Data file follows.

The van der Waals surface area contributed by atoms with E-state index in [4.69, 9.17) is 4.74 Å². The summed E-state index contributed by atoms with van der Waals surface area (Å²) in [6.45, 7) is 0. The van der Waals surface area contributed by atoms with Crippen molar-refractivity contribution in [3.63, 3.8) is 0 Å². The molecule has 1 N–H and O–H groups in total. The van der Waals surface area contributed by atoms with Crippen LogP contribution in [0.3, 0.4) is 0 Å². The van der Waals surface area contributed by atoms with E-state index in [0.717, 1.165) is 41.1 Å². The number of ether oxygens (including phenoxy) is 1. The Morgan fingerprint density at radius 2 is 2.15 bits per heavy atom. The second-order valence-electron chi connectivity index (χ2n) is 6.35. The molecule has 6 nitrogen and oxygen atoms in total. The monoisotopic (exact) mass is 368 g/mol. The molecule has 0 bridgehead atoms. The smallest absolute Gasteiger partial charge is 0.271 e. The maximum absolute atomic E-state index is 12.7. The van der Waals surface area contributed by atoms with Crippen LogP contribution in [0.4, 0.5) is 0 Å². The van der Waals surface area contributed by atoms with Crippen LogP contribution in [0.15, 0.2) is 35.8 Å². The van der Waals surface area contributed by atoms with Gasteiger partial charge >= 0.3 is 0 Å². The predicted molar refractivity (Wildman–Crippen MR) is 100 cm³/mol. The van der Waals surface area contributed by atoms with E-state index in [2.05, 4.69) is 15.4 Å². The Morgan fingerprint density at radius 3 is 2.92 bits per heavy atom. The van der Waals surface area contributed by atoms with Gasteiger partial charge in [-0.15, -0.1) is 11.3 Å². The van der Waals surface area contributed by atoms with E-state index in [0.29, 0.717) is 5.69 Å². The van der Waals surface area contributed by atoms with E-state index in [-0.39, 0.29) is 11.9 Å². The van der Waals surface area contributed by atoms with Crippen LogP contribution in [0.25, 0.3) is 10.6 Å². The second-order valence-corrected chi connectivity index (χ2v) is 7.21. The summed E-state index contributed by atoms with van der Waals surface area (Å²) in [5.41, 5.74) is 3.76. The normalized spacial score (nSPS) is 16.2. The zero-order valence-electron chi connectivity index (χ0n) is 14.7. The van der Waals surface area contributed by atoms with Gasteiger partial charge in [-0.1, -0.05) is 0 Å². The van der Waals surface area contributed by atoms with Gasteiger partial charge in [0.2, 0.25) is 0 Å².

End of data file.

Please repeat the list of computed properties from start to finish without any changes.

The van der Waals surface area contributed by atoms with E-state index in [4.69, 9.17) is 4.74 Å². The summed E-state index contributed by atoms with van der Waals surface area (Å²) in [6.45, 7) is 0. The van der Waals surface area contributed by atoms with Crippen molar-refractivity contribution in [3.63, 3.8) is 0 Å². The molecule has 1 N–H and O–H groups in total. The van der Waals surface area contributed by atoms with Crippen LogP contribution in [0.3, 0.4) is 0 Å². The van der Waals surface area contributed by atoms with E-state index in [0.717, 1.165) is 41.1 Å². The number of ether oxygens (including phenoxy) is 1. The Morgan fingerprint density at radius 2 is 2.15 bits per heavy atom. The second-order valence-electron chi connectivity index (χ2n) is 6.35. The molecule has 6 nitrogen and oxygen atoms in total. The monoisotopic (exact) mass is 368 g/mol. The molecule has 0 bridgehead atoms. The smallest absolute Gasteiger partial charge is 0.271 e. The maximum absolute atomic E-state index is 12.7. The van der Waals surface area contributed by atoms with Crippen LogP contribution in [0.4, 0.5) is 0 Å². The van der Waals surface area contributed by atoms with Crippen LogP contribution in [0.15, 0.2) is 35.8 Å². The van der Waals surface area contributed by atoms with Gasteiger partial charge >= 0.3 is 0 Å². The predicted molar refractivity (Wildman–Crippen MR) is 100 cm³/mol. The van der Waals surface area contributed by atoms with E-state index in [2.05, 4.69) is 15.4 Å². The Morgan fingerprint density at radius 3 is 2.92 bits per heavy atom. The van der Waals surface area contributed by atoms with Gasteiger partial charge in [-0.15, -0.1) is 11.3 Å². The van der Waals surface area contributed by atoms with E-state index in [0.29, 0.717) is 5.69 Å². The van der Waals surface area contributed by atoms with E-state index in [-0.39, 0.29) is 11.9 Å². The van der Waals surface area contributed by atoms with Crippen LogP contribution in [0.25, 0.3) is 10.6 Å². The second-order valence-corrected chi connectivity index (χ2v) is 7.21. The summed E-state index contributed by atoms with van der Waals surface area (Å²) in [5.41, 5.74) is 3.76. The normalized spacial score (nSPS) is 16.2. The zero-order valence-electron chi connectivity index (χ0n) is 14.7. The van der Waals surface area contributed by atoms with Gasteiger partial charge in [-0.1, -0.05) is 0 Å². The van der Waals surface area contributed by atoms with Gasteiger partial charge in [0.2, 0.25) is 0 Å².